Following the previous news (GDP, sustainable development and ecology do not mix), here is a more detailed reasoning showing that the GDP is very difficult to reconcile with the notion of econology and sustainable development.
We based ourselves on a comparison of heating fuels but the reasoning can be transposed quite easily to fuels, and even to the reuse of used objects, haunts economists because it does not create any wealth according to the definition of GDP obviously ...
The demonstration consists in taking 3 heating fuels from the least econological to the most econological and simply showing that these 3 examples are econologically inversely proportional to the GDP created.
In other words: GDP = f (1 / econology) or the more ecological the less it is good for the GDP and the sacred GROWTH
Econology is therefore not compatible with GDP in its current definition.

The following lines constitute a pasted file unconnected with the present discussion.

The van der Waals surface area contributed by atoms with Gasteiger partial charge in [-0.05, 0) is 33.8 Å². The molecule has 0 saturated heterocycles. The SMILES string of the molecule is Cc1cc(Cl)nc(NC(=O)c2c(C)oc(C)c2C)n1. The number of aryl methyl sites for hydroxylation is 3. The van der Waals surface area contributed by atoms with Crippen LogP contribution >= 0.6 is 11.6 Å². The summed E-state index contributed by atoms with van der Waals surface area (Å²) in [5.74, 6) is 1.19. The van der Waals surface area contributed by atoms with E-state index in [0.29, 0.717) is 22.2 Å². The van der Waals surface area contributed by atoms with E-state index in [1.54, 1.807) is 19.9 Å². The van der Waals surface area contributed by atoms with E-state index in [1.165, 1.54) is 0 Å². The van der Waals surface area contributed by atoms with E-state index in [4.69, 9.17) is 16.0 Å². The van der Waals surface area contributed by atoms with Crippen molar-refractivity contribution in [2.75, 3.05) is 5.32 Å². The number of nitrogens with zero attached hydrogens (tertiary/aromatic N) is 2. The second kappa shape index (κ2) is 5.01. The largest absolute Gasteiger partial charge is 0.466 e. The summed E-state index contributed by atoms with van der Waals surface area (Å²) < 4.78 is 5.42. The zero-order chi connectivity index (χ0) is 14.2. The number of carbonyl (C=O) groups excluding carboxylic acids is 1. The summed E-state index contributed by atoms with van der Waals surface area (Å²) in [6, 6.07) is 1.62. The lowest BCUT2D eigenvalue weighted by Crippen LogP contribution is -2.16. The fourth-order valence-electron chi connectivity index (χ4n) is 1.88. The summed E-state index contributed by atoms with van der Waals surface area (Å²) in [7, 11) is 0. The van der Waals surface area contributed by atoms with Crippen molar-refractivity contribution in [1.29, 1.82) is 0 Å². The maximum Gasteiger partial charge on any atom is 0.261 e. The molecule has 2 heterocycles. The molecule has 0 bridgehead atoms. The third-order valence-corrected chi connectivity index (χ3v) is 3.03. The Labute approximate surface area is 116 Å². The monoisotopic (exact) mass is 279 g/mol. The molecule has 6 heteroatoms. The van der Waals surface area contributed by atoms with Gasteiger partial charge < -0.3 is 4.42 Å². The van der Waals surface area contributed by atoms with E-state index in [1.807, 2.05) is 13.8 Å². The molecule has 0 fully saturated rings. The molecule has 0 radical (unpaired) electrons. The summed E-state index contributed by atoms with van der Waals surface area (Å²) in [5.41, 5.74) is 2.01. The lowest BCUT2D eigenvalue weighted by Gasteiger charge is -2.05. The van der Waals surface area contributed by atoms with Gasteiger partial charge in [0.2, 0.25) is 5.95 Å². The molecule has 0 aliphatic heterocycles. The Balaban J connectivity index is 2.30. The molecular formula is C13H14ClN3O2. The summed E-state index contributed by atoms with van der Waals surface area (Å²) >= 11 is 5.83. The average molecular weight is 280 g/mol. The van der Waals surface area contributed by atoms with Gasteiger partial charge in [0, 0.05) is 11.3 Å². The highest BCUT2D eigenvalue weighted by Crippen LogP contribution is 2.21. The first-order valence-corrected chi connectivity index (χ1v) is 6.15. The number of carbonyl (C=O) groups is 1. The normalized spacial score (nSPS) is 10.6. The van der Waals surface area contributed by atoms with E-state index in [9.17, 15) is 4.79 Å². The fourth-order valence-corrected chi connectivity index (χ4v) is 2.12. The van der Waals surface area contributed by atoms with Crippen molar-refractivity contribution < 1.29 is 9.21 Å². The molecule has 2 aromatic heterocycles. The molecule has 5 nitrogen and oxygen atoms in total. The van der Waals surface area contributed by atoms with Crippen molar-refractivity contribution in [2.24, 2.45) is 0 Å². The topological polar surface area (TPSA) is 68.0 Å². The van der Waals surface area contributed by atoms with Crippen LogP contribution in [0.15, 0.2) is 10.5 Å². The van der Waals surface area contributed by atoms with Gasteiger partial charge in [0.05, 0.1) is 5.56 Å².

corollary: another measure of wealth creation and growth would have to be put in place.
We will quickly compare the following heating methods: fuel oil, pellets, wood (or other “raw” biomass fuel) and “self-produced” biomass.
Demonstration is also possible with fuel types: diesel, diester and pure vegetable oil; self-made hvb or frying. The reflection and conclusion is exactly the same, obviously the figures will be slightly different.
We assume the 4 cases in 4 recent identical 120m² houses, well insulated whose annual gross energy requirements are: 120 kWh per m2. Therefore 14 400 kWh gross energy is required per year.
To simplify, we assume the cost of the heating installation identical (or already amortized) and we are only interested in the fuel costs.
The rest of the reasoning on forums: the better for the environment, the less good for the GDP